- There is less short-term learning loss (Carter, 2008).
- Most people have grown up with this type of calendar. Since most people have experienced this, they don’t have many questions and aren’t as skeptical about it (Bennecke, 2012).
- Longer breaks have more days for vacations (Carter, 2008).
- At the beginning of the school year, teachers spend a lot of time reviewing the previous year’s material before jumping into the new year’s, because students tend to forget a lot of information over the summer (Bennecke, 2012).
- Students lose 2.6 months of learning over summer since they’re not formally being taught (Bennecke, 2012).
- Teachers get less time to reflect on their teaching and students’ best learning styles (Bennecke, 2012).
- Since the building is unoccupied during the summer, it costs less to operate. This is because utilities such as water and lights can be shut off (Carter, 2008).
- There can be overcrowding because all students attend at the same time (Pros and Cons, 2018).
Differences in academic achievement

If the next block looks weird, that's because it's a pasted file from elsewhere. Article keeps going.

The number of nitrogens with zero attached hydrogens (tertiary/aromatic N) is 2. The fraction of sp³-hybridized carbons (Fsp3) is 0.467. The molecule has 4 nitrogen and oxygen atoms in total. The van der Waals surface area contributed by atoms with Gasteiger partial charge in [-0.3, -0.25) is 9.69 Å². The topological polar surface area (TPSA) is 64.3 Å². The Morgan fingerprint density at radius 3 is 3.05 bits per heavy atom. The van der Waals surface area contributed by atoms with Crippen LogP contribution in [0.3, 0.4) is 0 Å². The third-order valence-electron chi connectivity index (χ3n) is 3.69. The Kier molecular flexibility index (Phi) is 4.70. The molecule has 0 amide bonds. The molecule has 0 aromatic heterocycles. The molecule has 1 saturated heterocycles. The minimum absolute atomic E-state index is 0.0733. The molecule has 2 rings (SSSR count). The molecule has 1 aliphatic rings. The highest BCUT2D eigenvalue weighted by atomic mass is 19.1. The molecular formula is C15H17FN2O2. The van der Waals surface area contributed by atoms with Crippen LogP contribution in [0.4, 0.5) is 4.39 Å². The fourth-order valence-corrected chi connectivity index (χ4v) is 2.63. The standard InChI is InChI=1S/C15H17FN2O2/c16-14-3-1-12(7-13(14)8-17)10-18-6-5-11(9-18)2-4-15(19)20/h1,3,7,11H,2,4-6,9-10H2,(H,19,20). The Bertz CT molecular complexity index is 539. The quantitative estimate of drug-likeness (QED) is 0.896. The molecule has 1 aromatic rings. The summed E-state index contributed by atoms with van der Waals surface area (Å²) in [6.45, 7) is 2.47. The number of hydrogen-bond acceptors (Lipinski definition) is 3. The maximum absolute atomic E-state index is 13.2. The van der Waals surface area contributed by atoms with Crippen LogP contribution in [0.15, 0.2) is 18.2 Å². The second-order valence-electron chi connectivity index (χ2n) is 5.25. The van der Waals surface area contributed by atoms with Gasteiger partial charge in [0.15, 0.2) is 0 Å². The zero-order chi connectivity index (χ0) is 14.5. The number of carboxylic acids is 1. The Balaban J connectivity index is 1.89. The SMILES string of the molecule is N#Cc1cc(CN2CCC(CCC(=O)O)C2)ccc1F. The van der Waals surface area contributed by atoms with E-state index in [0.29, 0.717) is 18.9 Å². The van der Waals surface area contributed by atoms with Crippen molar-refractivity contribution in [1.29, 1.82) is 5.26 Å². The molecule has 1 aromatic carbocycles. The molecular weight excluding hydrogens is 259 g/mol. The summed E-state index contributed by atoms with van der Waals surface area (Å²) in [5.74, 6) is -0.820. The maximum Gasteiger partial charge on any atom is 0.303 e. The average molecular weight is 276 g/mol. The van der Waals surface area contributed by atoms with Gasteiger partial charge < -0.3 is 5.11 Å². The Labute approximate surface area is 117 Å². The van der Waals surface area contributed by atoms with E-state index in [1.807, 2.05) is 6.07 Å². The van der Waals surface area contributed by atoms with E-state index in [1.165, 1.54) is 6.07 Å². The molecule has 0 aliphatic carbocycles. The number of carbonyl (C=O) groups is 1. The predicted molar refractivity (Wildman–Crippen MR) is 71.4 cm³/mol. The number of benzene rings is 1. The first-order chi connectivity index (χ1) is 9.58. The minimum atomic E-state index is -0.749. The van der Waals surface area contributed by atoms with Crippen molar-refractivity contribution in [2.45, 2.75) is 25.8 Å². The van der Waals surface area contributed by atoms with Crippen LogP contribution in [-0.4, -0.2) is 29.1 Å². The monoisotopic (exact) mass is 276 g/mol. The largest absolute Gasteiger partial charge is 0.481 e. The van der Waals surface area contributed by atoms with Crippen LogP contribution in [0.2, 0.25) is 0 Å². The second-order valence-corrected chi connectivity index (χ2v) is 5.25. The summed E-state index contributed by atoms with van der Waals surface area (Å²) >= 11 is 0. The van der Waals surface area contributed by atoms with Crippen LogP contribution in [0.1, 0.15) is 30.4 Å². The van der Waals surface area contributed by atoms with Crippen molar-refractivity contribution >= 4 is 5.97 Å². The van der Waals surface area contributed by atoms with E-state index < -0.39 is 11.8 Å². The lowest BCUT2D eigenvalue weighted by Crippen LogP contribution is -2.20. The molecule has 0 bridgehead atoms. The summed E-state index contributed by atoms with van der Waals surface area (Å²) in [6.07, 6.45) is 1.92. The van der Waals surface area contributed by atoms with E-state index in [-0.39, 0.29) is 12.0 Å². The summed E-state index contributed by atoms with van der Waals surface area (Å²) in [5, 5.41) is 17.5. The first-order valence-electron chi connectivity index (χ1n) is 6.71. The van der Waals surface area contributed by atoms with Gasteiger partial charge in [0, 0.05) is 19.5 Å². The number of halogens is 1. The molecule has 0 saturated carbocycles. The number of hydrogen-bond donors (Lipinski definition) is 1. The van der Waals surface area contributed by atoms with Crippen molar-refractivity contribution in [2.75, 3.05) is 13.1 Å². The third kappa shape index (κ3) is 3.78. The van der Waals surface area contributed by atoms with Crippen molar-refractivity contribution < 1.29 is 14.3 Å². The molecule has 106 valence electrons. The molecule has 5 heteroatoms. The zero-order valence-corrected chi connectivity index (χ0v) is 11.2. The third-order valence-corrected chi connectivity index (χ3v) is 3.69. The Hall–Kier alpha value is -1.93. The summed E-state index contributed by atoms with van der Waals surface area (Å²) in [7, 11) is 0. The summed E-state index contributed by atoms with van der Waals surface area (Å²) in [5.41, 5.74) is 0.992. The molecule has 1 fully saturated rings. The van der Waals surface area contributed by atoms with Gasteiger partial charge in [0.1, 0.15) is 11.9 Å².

Researches are still working on the case on whether or not year-round schooling is triumphant over traditional schooling. According to Paul von Hippel, a sociologist at Ohio State University, “It appears that the learning and forgetting balance out about the same way on a year-round calendar as on a nine-month calendar”. While researchers have tried to compare test scores between the two calendars, the tests were taken at different times in the year so the results could not be considered conclusive (Mahoney, 2007). Yet some teachers still feel their students are benefiting from the year-round calendar anyway because they “… feel when they come back that they haven’t forgotten everything they learned, and they’ll say that themselves” (Mahoney, 2007). Even though there has been extensive research done on the topic, the results have been inconclusive (Research Spotlight, 2017).